clearCompleted()

Removes the items in the todo list that have been marked as completed when the user clicks the clear-completed checkbox (this checkbox will be in the footer populated by the #stats-template).

toggleAllComplete()

Allows a user to mark all of the items in the todo list as completed by clicking the toggle-all checkbox.

initialize()

We’ve bound callbacks to several additional events:

  • We’ve bound a filterOne() callback on the Todos collection for a change:completed event. This listens for changes to the completed flag for any model in the collection. The affected todo is passed to the callback, which triggers a custom visible event on the model.

  • We’ve bound a filterAll() callback for a filter event, which works a little like addOne() and addAll(). Its responsibility is to toggle which todo items are visible based on the filter currently selected in the UI (all, completed, or remaining) via calls to filterOne().

  • We’ve used the special all event to bind any event triggered on the Todos collection to the view’s render method (discussed momentarily).

The initialize() method completes by fetching the previously saved todos from localStorage.

Several things are happening in our render() method:

  1. The #main and #footer sections are displayed or hidden depending on whether there are any todos in the collection.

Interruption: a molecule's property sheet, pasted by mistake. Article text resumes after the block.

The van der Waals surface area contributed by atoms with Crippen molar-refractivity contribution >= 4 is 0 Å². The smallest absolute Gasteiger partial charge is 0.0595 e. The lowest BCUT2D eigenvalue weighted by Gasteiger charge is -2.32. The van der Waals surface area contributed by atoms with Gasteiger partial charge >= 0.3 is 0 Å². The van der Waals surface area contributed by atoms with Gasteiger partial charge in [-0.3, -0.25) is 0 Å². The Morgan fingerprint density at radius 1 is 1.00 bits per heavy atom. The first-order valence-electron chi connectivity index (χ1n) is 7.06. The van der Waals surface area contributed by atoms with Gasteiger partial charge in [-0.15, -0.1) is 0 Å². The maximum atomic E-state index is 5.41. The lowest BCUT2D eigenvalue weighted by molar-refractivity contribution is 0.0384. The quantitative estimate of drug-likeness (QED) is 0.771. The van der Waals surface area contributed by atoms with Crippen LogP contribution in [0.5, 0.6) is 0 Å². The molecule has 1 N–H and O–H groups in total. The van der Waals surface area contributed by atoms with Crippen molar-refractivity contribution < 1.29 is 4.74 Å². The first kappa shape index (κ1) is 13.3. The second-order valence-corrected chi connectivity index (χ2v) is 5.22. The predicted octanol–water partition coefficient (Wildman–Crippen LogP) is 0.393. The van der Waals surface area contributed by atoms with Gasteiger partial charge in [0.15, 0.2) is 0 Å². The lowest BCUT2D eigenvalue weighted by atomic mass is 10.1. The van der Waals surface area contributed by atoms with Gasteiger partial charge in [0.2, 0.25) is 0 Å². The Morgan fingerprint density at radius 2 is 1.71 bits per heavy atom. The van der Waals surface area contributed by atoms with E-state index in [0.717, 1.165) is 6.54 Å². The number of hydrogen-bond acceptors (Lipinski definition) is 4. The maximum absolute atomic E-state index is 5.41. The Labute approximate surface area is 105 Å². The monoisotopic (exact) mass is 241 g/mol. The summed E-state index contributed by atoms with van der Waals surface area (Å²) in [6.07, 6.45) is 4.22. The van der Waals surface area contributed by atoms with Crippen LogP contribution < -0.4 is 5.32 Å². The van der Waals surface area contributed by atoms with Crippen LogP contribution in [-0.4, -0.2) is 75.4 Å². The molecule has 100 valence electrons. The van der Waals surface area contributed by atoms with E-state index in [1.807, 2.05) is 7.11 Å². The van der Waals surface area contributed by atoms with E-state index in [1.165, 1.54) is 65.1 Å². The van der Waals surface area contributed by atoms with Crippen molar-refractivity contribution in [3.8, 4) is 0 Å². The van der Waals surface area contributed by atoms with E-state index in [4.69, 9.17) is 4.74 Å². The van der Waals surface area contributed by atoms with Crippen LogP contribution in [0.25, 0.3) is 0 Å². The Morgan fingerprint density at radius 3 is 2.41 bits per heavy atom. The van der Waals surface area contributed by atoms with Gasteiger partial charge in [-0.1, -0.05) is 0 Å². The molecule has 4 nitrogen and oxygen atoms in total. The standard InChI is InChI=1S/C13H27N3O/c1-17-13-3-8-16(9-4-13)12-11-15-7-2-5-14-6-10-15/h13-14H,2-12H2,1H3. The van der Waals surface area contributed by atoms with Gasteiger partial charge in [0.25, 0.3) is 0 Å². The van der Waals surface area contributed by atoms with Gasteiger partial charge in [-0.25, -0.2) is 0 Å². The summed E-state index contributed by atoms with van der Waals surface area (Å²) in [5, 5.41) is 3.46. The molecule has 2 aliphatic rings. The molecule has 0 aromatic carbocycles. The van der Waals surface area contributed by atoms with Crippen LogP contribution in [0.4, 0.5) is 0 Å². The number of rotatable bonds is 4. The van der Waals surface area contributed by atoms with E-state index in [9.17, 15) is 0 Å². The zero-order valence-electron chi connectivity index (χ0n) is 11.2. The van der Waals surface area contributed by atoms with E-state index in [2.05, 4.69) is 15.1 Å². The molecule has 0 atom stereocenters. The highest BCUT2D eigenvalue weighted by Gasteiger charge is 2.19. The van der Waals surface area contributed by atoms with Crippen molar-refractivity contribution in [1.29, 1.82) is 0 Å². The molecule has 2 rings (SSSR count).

2. The footer is populated with the HTML produced by instantiating the statsTemplate with the number of completed and remaining todo items.

  3. The HTML produced by the preceding step contains a list of filter links. The value of app.TodoFilter, which will be set by our router, is being used to apply the class selected to the link corresponding to the currently selected filter. This will result in conditional CSS styling being applied to that filter.

  4. The allCheckbox is updated based on whether there are remaining todos.

Individual TodoView

Now let’s look at the TodoView view. This will be in charge of individual todo records, making sure the view updates when the todo does. To enable this functionality, we will add event listeners to the view that listen for events on an individual todo’s HTML representation.

  // js/views/todos.js

  var app = app || {};

  // Todo Item View
  // --------------

  // The DOM element for a todo item...
  app.TodoView = Backbone.View.extend({

    //... is a list tag.
    tagName: 'li',

    // Cache the template function for a single item.
    template: _.template( $('#item-template').html() ),

    // The DOM events specific to an item.
    events: {